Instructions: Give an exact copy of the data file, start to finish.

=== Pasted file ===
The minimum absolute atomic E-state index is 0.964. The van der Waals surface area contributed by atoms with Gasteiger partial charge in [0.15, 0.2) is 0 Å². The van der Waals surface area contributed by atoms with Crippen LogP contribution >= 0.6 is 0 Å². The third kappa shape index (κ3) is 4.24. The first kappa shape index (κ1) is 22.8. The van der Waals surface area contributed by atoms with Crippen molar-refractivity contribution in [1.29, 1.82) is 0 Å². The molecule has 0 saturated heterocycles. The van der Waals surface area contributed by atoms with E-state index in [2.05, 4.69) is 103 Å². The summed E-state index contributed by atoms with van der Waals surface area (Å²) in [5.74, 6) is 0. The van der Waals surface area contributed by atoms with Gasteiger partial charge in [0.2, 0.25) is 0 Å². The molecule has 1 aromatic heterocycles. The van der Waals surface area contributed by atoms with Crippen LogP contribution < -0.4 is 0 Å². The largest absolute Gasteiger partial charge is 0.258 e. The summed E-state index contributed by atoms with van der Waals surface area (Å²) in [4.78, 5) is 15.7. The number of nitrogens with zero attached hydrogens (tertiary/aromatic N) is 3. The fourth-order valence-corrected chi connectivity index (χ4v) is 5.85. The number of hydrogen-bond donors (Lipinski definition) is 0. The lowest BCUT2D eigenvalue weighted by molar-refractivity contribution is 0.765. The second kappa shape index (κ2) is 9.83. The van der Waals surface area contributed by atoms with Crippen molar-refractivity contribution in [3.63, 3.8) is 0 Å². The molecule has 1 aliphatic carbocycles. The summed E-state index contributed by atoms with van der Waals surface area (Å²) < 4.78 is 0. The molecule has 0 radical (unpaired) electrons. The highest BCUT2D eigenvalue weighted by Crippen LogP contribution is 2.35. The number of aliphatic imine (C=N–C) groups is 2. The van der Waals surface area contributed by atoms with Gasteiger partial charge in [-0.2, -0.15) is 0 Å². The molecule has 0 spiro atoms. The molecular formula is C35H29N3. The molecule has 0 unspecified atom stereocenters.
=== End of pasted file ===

The minimum absolute atomic E-state index is 0.964. The van der Waals surface area contributed by atoms with Gasteiger partial charge in [0.15, 0.2) is 0 Å². The van der Waals surface area contributed by atoms with Crippen LogP contribution >= 0.6 is 0 Å². The third kappa shape index (κ3) is 4.24. The first kappa shape index (κ1) is 22.8. The van der Waals surface area contributed by atoms with Crippen molar-refractivity contribution in [1.29, 1.82) is 0 Å². The molecule has 0 saturated heterocycles. The van der Waals surface area contributed by atoms with E-state index in [2.05, 4.69) is 103 Å². The summed E-state index contributed by atoms with van der Waals surface area (Å²) in [5.74, 6) is 0. The van der Waals surface area contributed by atoms with Gasteiger partial charge in [0.2, 0.25) is 0 Å². The molecule has 1 aromatic heterocycles. The van der Waals surface area contributed by atoms with Crippen LogP contribution < -0.4 is 0 Å². The largest absolute Gasteiger partial charge is 0.258 e. The summed E-state index contributed by atoms with van der Waals surface area (Å²) in [4.78, 5) is 15.7. The number of nitrogens with zero attached hydrogens (tertiary/aromatic N) is 3. The fourth-order valence-corrected chi connectivity index (χ4v) is 5.85. The number of hydrogen-bond donors (Lipinski definition) is 0. The lowest BCUT2D eigenvalue weighted by molar-refractivity contribution is 0.765. The second kappa shape index (κ2) is 9.83. The van der Waals surface area contributed by atoms with Crippen molar-refractivity contribution in [3.63, 3.8) is 0 Å². The molecule has 1 aliphatic carbocycles. The summed E-state index contributed by atoms with van der Waals surface area (Å²) < 4.78 is 0. The molecule has 0 radical (unpaired) electrons. The highest BCUT2D eigenvalue weighted by Crippen LogP contribution is 2.35. The number of aliphatic imine (C=N–C) groups is 2. The van der Waals surface area contributed by atoms with Gasteiger partial charge in [-0.2, -0.15) is 0 Å². The molecule has 0 spiro atoms. The molecular formula is C35H29N3. The molecule has 0 unspecified atom stereocenters.